There's no accounting for tastes, they say. But then again, you must have taste to begin with, I say!

Since the end of the eighties, beginning of the nineties there is a subculture, called Acid Jazz. This is made up of several music styles, varying from jazz to funk to hiphop to house -- as long as it got soul. Acid Jazz, or as I call it, JazzDance, is synergy in full effect: the sum of the parts (jazz, hiphop, disco, soul, funk, pop) is bigger than the whole.
The group Incognito is the ultimate example. On this page you can read more about Incognito.

As I mentioned before Hip Hop is part of what is Acid Jazz. Recently a very good hip hop CD was released: Michael Franti & Spearhead's Stay Human. This is already the third studio CD of this former member of The Disposable Heroes of Hiphoprecy and it is a concept album. This sounds terribly 70s, but the content is incredibly solid and the music is very, very funky.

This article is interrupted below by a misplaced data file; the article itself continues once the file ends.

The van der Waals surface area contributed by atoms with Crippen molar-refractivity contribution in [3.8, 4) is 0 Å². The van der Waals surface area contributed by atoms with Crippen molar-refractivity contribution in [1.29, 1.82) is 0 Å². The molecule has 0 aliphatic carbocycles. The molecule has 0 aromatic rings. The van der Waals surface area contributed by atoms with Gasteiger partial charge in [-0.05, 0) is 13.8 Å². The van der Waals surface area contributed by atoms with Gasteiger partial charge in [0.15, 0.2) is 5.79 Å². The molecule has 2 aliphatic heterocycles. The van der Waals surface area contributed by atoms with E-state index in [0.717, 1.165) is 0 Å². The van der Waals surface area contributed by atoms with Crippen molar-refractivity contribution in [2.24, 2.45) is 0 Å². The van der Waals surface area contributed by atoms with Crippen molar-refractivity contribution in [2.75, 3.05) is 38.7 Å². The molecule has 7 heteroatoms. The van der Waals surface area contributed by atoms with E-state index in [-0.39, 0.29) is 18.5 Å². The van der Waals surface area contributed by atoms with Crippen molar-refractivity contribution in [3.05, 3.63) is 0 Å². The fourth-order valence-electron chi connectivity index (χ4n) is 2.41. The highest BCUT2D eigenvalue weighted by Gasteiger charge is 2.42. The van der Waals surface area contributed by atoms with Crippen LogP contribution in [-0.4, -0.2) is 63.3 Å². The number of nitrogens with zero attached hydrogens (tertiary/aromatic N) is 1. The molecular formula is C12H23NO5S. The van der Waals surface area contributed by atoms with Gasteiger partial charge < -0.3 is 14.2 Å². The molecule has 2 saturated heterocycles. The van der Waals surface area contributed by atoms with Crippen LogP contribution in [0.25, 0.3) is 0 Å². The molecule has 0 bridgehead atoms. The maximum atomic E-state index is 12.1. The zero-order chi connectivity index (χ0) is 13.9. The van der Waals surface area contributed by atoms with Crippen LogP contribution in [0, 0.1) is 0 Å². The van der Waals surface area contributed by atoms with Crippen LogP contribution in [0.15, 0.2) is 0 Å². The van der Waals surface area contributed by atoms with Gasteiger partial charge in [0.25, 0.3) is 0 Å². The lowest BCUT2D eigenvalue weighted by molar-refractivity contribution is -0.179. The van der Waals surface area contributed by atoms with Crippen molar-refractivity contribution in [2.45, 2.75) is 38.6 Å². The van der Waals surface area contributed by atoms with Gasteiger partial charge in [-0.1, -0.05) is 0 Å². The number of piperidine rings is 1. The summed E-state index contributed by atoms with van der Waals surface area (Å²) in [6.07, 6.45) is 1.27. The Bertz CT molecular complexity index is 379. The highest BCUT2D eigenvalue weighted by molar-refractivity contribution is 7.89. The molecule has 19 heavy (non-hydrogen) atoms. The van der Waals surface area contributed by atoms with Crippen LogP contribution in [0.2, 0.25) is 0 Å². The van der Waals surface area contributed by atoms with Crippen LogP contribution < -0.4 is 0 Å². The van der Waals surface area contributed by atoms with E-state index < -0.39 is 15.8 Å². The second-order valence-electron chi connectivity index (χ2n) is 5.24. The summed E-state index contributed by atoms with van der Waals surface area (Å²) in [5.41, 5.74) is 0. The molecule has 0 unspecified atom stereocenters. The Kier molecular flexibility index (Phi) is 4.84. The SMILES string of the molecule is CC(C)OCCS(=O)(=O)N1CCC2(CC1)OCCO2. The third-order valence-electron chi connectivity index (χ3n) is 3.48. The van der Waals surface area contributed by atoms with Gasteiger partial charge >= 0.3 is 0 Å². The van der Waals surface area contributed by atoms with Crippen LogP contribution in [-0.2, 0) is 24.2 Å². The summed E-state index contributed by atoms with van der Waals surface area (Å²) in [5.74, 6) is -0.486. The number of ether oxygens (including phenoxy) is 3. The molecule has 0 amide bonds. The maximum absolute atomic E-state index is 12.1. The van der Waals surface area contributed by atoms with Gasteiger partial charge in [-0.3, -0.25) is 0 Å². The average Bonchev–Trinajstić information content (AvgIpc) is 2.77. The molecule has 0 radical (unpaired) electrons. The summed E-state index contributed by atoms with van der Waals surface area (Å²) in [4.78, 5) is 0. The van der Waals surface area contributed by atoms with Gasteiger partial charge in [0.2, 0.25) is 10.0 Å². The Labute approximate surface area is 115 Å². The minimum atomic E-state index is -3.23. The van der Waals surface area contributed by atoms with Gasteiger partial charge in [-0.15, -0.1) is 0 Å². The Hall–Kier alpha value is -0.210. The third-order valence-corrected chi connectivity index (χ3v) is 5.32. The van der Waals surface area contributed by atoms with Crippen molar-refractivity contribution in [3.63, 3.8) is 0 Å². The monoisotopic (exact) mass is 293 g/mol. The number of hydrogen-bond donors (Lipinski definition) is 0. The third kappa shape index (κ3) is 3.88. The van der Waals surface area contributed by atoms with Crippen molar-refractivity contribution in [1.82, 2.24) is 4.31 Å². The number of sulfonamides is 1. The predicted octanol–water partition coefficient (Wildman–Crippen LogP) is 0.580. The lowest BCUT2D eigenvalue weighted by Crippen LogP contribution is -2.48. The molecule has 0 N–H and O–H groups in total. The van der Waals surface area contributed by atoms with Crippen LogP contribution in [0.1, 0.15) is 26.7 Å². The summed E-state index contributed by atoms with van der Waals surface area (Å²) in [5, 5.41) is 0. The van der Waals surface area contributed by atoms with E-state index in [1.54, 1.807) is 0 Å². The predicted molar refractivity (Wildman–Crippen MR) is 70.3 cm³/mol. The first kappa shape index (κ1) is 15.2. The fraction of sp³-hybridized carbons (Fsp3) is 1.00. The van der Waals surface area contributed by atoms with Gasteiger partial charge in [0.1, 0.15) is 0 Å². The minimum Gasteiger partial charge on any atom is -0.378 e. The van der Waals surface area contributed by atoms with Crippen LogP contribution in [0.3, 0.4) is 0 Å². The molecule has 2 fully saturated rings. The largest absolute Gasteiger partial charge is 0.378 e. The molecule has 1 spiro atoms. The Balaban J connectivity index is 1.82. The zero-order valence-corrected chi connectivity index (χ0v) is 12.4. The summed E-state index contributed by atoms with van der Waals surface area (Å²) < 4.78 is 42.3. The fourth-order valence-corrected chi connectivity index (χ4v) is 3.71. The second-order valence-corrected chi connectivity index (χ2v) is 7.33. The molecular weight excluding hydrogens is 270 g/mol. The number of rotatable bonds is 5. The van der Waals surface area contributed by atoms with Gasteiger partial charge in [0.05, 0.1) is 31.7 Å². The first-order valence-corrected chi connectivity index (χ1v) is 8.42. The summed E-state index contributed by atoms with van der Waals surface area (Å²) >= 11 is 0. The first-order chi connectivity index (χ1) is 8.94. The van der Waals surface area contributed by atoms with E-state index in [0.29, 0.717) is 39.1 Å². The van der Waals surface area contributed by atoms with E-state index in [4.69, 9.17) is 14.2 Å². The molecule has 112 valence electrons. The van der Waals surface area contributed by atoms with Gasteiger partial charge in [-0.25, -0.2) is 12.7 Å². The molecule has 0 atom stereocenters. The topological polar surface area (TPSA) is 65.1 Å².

The message of this CD is:

It goes without saying it chronicles the current situation in the USA, where governmental policy is getting more and more right wing since George W. Bush was appointed president.
Buy this CD! The booklet tells you the whole story ... read it and weep.
I don't think that Brother Soulshine will be the only one who will "revolt" against the regime of Dubya. I certainly hope not.

The fact that music is more and more going underground is best measured by the enormous popularity of Napster and comparable mp3 databases. I personally think this is a very good and healthy development.
My opinion is being shared by someone from the music business, namely Janis Ian, the singer-songwriter you may know from, for instance, At Seventeen. She wrote a most charming essay about this phenomenon.
What worries me more is the ongoing commercialization of the music trade, which is leading to further trivializing this form of art.

Check back soon for a new column.

Some Links (or actually they are rights ...)

Michael Franti & Spearhead


New Cool Collective

Janis Ian

© René Wirtz 2000 - 2006